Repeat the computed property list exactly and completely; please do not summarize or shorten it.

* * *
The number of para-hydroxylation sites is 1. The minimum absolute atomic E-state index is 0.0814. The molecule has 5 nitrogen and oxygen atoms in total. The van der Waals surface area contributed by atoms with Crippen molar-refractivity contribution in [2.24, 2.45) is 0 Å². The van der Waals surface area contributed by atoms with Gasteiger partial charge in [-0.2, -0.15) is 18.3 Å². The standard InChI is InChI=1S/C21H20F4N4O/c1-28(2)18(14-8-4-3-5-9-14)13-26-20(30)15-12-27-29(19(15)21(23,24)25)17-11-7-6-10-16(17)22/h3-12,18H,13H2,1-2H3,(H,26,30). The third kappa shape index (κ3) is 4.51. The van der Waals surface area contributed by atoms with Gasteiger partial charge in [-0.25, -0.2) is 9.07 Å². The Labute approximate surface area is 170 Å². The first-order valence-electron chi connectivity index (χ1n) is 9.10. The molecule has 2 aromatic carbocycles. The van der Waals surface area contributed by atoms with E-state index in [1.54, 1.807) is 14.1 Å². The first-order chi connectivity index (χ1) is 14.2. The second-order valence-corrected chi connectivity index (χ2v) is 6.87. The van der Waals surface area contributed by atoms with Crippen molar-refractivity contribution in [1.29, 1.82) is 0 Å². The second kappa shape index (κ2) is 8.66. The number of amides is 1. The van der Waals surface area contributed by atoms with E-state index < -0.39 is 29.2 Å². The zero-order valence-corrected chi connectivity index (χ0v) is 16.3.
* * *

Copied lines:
The number of para-hydroxylation sites is 1. The minimum absolute atomic E-state index is 0.0814. The molecule has 5 nitrogen and oxygen atoms in total. The van der Waals surface area contributed by atoms with Crippen molar-refractivity contribution in [2.24, 2.45) is 0 Å². The van der Waals surface area contributed by atoms with Gasteiger partial charge in [-0.2, -0.15) is 18.3 Å². The standard InChI is InChI=1S/C21H20F4N4O/c1-28(2)18(14-8-4-3-5-9-14)13-26-20(30)15-12-27-29(19(15)21(23,24)25)17-11-7-6-10-16(17)22/h3-12,18H,13H2,1-2H3,(H,26,30). The third kappa shape index (κ3) is 4.51. The van der Waals surface area contributed by atoms with Gasteiger partial charge in [-0.25, -0.2) is 9.07 Å². The Labute approximate surface area is 170 Å². The first-order valence-electron chi connectivity index (χ1n) is 9.10. The molecule has 2 aromatic carbocycles. The van der Waals surface area contributed by atoms with E-state index in [1.54, 1.807) is 14.1 Å². The first-order chi connectivity index (χ1) is 14.2. The second-order valence-corrected chi connectivity index (χ2v) is 6.87. The van der Waals surface area contributed by atoms with Crippen molar-refractivity contribution in [1.29, 1.82) is 0 Å². The second kappa shape index (κ2) is 8.66. The number of amides is 1. The van der Waals surface area contributed by atoms with E-state index < -0.39 is 29.2 Å². The zero-order valence-corrected chi connectivity index (χ0v) is 16.3.